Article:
HONOLULU — Gov. David Ige further tightened travel restrictions to limit the spread of the coronavirus on Monday by ordering people moving between islands to adhere to a 14-day self-quarantine.
The order, which takes effect at midnight on Wednesday, won’t apply to essential workers like health care workers traveling to other islands.
The order comes a week after Ige ordered people arriving from other states or overseas to follow the same two-week quarantine. He’s also ordered all residents to stay at home for the next month.
Earlier, a University of Hawaii economist told lawmakers the coronavirus pandemic has plunged the state’s economy into a recession that’s unprecedented for people alive in Hawaii today.
“We know Hawaii is already in a deep recession. That recession will surpass anything we’ve seen in our lifetimes,” Carl Bonham told members of a House committee on the economic and financial effects of the virus.
“There’s really not any comparison that you can make to an economy where you basically shut down hospitality and tourism — and will remain shut down for several months — shut down much of the local economy,” Bonham said.
He and the other committee members spoke to each other over a video conference as they practiced social distancing. The state Capitol building was closed earlier this month when a senator tested positive for COVID-19. Olelo Community Media broadcast the video conference online and on television.
Bonham said it’s difficult to predict what’s in store for the economy because it’s not known how long the health crisis will last and how long the recovery will take.
“We haven’t identified the bottom yet,” Bonham said.
But he said he’s currently forecasting that the state’s unemployment rate will likely peak at 25% in the April-June quarter.
Income will not drop as much because of new federal legislation providing extra unemployment benefits and direct payments to people.
State general fund tax revenues, meanwhile, are likely to drop between 10% to 25%, Bonham said.
When asked about this projected decline, Gov. David Ige told a news conference that his administration has been examining ways to cut spending. He said the state will also have access to reserve funds, and that money provided to the state by recent federal legislation will help.
For the full year, which includes strong performances in January and February and a predicted recovery later in the year, Bonham said the number of travelers to Hawaii will likely be 41% lower than 2019.
U.S. Sen. Brian Schatz told the meeting the federal legislation includes at least $4 billion for Hawaii. Of that, $1.14 billion will go toward unemployment insurance claims and $1.24 billion will go to direct payments to individuals. The funds also include $1.25 billion for state and county governments.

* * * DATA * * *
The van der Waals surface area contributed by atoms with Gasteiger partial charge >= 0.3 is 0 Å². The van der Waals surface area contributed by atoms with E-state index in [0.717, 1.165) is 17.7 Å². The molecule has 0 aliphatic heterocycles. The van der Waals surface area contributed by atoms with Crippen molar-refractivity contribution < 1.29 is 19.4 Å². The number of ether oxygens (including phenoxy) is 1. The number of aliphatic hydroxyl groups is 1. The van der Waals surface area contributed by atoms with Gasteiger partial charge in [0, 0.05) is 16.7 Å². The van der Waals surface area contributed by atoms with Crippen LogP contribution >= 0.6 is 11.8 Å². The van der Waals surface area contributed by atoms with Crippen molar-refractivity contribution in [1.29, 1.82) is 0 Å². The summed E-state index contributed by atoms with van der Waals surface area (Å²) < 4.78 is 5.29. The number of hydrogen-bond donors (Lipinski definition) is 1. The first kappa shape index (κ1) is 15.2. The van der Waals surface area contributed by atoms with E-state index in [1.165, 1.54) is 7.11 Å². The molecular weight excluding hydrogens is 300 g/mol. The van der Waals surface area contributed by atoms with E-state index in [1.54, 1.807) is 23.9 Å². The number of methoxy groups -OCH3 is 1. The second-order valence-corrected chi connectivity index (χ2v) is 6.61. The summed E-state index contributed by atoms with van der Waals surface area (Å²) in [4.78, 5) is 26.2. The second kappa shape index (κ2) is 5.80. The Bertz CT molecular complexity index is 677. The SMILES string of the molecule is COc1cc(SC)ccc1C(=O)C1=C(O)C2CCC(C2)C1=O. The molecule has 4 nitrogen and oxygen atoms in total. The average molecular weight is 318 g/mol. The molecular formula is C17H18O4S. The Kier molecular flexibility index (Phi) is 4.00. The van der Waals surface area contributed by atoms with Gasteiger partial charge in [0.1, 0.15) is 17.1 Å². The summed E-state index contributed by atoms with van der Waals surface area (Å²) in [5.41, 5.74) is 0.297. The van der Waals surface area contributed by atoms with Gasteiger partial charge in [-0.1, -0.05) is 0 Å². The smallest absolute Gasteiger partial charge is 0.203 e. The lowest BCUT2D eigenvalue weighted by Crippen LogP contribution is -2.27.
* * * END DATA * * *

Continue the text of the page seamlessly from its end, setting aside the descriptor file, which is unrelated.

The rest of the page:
Hawaii on Monday reported 29 new cases of the disease, bringing the state’s total to 204. No one has died in the islands to date, though 12 have been hospitalized. State Department of Health Director Bruce Anderson said until recently most people testing positive in Hawaii contracted the disease while traveling or from someone who had traveled. But he said many people newly testing positive had contracted the illness in the community.
House Speaker Scott Saiki said he agreed with steps to help the economy that were outlined in a University of Hawaii Economic Research Organization report last week. It called for stemming the influx of new infections, which the state has done by imposing a 14-day quarantine on travelers to the islands, and slowing the virus’ spread in the local population, which it is doing through the governor’s statewide stay-at-home order.
The report also called for wider testing of those with symptoms and at elevated risk, plus proactive efforts to trace people positive cases have had contact with.
Saiki said after the meeting he hopes alternative testing methods in development will provide ways to test more people and identify positive cases more quickly. And he believes federal stimulus funds will help support testing and tracking.
Saiki said it was important to keep residents’ safety net and economy intact amid the upheaval. He said it was especially critical that Hawaii keep its residents in the islands.
“We need to focus immediately on a couple of things: How to keep people in their homes and secondly how to keep people fed,” he said. “Because we’re going to need everyone here once the economy starts to turn.”